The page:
Home Our Diocese New stained-glass windows shed light on St. Mary’s history

New stained-glass windows shed light on St. Mary’s history

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Dialog reporter

 

St. Mary of the Assumption Parish in Hockessin dedicated its 12 new stained-glass windows on Sept. 17, completing a project that had been a longtime ambition. The most current effort to get the windows lasted for four years. Bishop Malooly celebrated 9:30 a.m. Mass with the pastor, Father Charles Dillingham.

Seven of the 12 windows present different images from the life of Mary. The most prominent of those is the Assumption. That window has been placed in the choirloft at the main entrance.

Other events depicted in the windows include the Annunciation, the visitation, the Nativity, the presentation of Christ in the temple, the finding of Jesus in the Temple, and the wedding feast at Cana. Two other windows honor St. John the Evangelist and St. Patrick, the names of two of the five churches that had served the parish since its founding. One of those is surrounded by smaller windows depicting the sacraments “because the grace from the sacraments flow from the church,” Father Dillingham said.

Bishop Malooly, with Father Charles Dillingham, blesses one of the new stained-glass windows at St. Mary of the Assumption Parish in Hockessin on Sept. 17. The windows in the church honor the parish’s namesake, and this one in the sacristy is of one of the log-cabin churches that used to serve the parish. It is surrounded by images of the sacraments.
(The Dialog/www.DonBlakePhotography.com)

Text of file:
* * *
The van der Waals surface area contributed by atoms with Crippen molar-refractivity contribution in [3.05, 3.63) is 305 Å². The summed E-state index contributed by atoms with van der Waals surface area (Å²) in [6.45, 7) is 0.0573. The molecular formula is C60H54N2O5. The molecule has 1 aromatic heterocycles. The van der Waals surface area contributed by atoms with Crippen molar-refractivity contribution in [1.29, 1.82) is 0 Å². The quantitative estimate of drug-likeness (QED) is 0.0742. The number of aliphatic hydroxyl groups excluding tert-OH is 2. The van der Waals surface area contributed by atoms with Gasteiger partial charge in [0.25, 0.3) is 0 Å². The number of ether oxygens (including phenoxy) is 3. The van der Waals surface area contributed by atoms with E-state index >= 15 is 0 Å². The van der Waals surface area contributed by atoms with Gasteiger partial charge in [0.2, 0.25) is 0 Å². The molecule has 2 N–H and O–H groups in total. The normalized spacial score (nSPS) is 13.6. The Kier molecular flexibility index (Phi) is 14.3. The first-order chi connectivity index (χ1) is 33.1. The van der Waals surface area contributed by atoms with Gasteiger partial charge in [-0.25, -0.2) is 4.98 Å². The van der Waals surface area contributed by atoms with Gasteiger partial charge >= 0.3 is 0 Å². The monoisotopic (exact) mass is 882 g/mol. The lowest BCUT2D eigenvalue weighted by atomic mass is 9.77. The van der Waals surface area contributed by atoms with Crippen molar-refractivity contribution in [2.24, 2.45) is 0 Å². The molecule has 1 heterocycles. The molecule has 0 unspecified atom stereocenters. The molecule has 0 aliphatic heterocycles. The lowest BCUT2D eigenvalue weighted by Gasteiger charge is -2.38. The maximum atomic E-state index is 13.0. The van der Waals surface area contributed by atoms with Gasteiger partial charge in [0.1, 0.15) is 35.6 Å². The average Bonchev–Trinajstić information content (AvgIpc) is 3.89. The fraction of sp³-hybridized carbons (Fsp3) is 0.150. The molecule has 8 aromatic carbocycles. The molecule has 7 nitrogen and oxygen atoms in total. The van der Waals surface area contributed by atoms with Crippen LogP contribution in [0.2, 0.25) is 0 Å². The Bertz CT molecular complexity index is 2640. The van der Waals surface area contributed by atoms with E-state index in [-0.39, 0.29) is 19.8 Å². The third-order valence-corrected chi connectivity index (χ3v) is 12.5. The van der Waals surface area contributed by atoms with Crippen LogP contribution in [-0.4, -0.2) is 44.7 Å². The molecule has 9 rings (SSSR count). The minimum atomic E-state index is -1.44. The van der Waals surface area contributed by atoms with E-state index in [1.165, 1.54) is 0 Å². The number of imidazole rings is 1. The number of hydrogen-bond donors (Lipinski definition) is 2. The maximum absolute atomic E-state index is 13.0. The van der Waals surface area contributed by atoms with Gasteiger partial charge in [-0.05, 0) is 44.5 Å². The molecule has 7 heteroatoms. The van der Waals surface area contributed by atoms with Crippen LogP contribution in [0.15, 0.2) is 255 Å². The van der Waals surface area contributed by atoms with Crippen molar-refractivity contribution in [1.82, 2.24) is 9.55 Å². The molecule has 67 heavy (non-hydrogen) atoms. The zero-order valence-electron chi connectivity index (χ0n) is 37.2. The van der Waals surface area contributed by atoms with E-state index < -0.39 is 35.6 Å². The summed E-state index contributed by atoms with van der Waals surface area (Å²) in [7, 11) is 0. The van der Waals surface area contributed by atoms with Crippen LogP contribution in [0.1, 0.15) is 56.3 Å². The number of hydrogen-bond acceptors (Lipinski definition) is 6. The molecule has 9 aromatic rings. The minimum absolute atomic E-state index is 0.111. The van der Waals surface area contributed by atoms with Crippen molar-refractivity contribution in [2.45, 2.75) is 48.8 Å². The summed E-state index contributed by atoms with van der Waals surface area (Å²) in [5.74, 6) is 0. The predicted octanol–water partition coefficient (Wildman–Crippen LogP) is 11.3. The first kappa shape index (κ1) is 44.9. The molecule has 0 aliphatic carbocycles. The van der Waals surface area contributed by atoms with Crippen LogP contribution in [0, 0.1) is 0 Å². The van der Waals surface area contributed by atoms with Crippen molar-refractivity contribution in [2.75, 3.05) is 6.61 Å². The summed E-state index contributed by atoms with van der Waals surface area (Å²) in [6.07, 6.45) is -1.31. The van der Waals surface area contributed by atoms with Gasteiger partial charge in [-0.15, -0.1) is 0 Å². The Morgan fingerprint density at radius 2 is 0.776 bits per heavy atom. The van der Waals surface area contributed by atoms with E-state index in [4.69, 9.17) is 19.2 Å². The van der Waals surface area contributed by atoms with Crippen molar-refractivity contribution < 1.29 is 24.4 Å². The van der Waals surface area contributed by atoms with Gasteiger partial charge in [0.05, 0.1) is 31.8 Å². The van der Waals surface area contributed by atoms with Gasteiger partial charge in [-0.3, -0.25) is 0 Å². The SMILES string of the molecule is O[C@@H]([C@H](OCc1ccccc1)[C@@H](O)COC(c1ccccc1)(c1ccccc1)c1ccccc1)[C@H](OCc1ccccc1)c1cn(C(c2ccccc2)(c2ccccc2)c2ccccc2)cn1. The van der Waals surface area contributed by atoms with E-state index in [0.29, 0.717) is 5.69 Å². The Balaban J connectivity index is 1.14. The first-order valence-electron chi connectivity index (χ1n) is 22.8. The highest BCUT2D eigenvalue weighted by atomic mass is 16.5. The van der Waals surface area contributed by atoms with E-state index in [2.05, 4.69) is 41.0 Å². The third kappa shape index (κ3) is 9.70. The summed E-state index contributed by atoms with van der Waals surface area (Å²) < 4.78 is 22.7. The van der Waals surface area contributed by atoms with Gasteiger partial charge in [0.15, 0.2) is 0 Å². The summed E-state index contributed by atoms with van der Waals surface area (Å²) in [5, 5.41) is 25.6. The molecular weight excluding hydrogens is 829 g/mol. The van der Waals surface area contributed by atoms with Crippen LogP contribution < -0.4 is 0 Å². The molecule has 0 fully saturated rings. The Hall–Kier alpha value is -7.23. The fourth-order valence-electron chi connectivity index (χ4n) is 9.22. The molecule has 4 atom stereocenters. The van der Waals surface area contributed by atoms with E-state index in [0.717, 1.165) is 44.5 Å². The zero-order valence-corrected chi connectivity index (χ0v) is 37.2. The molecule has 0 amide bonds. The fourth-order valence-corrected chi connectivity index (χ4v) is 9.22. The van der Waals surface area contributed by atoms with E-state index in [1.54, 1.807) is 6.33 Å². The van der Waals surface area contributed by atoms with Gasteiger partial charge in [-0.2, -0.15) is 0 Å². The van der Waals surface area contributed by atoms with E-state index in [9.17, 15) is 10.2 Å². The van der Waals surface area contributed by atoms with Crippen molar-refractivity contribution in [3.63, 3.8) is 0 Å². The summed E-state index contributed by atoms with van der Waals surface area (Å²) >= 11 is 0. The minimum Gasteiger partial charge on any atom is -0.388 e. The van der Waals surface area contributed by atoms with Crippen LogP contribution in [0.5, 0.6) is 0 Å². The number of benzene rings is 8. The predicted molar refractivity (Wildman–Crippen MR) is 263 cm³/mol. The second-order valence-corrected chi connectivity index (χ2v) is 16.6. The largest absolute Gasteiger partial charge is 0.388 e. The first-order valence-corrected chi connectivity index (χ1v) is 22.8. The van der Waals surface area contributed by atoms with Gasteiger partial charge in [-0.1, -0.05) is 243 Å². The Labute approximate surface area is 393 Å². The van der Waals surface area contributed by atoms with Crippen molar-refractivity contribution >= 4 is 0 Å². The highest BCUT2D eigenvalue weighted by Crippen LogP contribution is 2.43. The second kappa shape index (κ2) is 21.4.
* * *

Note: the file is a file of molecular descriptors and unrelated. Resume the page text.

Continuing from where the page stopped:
“We wanted to honor the history of our church,” he added. “We’re 242 years old. Our first two churches were log cabin churches. They were down on Lancaster Pike.”

Stained glass was not included in the current church, opened in 1965, because of finances. The old windows were not energy-efficient, and the Sustaining Hope for the Future campaign allowed the parish to replace them with the stained glass.

The old windows were single-pane with basic metal framing.

“In the winter time, if you stood next to them, you could feel the breeze. We have noticed much better efficiency with our air conditioning and our heating,” the pastor said.

The project was made possible by the diocesan fundraising campaign Sustaining Hope for the Future. Father Dillingham said the original fundraising goal was $1.2 million, but parishioners pledged a half million dollars more than that, allowing for some enhancements. Father Dillingham, who has headed the parish for eight years, had high praise for the members of his congregation and for the diocese.

“Thanks to the diocese, this was a very organized campaign, and we had a wonderful Sustaining Hope committee,” he said.

The group first met about four years ago, and “no one knew quite what to do because we had zero experience.” They selected a vendor, Rohlf’s Stained & Leaded Glass Studio of Mount Vernon, N.Y., and worked primarily with artist Franz Schroeder. In Delaware, local artist Matt Terranova served on the parish committee to advise its members.

Father Dillingham said Rohlf Studio captured what the parish was looking for. Schroeder, he said, “captured the image but still had a contemporary look to it. I think we exceeded all of our dreams.”